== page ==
How radio brings news and information to Americans. With footage of many news events covered by radio and images everyday life in the late 1950s. Explains how radio serves in the Cold War and during natural disasters.
Run time 18:04Producer UnknownSponsor National Association of BroadcastersAudio/Visual Sd, B&W
August 18, 2005
Great, romantic view of radio
When one considers that this was made in 1958, it is no wonder there was such an effort being put into pushing radio. Television exploded in the mid-fifties, and many radio stations saw it as their tombstone. This film may go a bit over the top in romanticizing radio, but it certainly does point out what many take for granted. Especially in late-fifties.
Many times, the film is very poetic in nature. You almost want to shed a tear for our friend the radio by the end.
Out of all the films about radio on the archive, this is by far the best put together film. I also recomment the film on independent radio stations.
February 27, 2004
"And here's one more special for today"
Something of a National Association of Brodcasters companion piece to "Welcome Guest in the House." That film about TV had the wonderful voice of Don Ameche while this one is narrated by some marginal announcer with a voice that sounds like it was over a telephone representing what is heard on the radio. Ironic given the subject.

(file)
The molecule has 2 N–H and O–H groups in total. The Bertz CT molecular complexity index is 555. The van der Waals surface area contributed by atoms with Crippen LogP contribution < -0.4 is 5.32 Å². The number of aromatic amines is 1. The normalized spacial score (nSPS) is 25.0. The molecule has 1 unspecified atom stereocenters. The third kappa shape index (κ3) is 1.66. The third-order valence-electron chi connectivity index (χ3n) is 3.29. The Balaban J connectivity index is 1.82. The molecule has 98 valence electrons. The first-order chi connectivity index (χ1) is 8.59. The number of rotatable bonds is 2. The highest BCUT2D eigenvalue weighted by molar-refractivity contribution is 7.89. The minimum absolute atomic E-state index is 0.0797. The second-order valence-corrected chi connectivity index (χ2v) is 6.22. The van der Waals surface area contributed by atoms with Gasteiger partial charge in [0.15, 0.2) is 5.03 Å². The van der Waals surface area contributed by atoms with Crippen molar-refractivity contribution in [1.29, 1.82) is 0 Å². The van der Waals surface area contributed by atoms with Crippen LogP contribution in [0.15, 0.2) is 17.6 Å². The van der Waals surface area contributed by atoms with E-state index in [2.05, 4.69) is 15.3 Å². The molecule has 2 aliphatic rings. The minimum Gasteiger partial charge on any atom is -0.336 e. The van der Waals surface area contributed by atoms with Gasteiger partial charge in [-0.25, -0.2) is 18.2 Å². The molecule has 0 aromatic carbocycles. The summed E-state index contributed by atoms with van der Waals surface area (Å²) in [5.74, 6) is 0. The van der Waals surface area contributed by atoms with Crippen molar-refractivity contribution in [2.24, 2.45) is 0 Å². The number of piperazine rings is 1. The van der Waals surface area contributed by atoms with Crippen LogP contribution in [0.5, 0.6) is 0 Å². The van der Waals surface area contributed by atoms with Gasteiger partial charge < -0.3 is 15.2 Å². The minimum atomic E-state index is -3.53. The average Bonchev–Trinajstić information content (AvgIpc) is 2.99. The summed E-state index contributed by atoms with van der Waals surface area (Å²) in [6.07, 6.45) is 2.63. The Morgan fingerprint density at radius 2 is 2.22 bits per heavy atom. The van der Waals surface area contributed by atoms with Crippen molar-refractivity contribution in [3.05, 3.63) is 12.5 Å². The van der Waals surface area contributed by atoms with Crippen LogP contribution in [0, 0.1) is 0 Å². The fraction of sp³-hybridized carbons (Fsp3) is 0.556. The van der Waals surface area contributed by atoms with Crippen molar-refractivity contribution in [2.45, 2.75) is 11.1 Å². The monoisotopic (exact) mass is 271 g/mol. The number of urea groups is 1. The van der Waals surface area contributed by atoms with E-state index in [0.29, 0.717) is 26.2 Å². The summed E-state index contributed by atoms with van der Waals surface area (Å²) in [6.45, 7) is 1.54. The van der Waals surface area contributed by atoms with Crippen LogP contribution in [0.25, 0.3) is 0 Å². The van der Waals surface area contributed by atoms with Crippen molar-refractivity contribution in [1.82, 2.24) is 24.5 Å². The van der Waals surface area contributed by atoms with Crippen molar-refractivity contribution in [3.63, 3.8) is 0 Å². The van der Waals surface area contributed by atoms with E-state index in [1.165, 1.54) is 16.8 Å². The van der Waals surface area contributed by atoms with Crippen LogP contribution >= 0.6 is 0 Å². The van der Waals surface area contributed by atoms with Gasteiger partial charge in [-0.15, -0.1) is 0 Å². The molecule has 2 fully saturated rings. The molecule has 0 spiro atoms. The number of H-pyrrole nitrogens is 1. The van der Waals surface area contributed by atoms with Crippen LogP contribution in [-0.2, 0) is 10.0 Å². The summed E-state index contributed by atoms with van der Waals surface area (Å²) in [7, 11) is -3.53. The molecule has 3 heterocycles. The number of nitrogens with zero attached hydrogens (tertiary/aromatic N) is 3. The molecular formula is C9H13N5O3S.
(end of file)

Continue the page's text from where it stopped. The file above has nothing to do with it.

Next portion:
Like that other film, no mention of entertainment, just news and sports. But unlike that other film, this one points out how advertising helps the housewife by keeping her informed of sales on food and shoes.
July 8, 2003
How radio is good (insert clip here)
Quite an ironic little picture of showing radio's progress by showing every news clip imaginable. Everything, from President Hoover winning the election to Hindenburg ("Oh the humanity!" explosion! We do also, get a nice overview of what the radio can be used for, eg weather forecasts, traffic forecasts and announcing sales (sale on beef shanks!). Quite a simple (and obvious) film, but one which can be enjoyed on it's merits. Reccomended!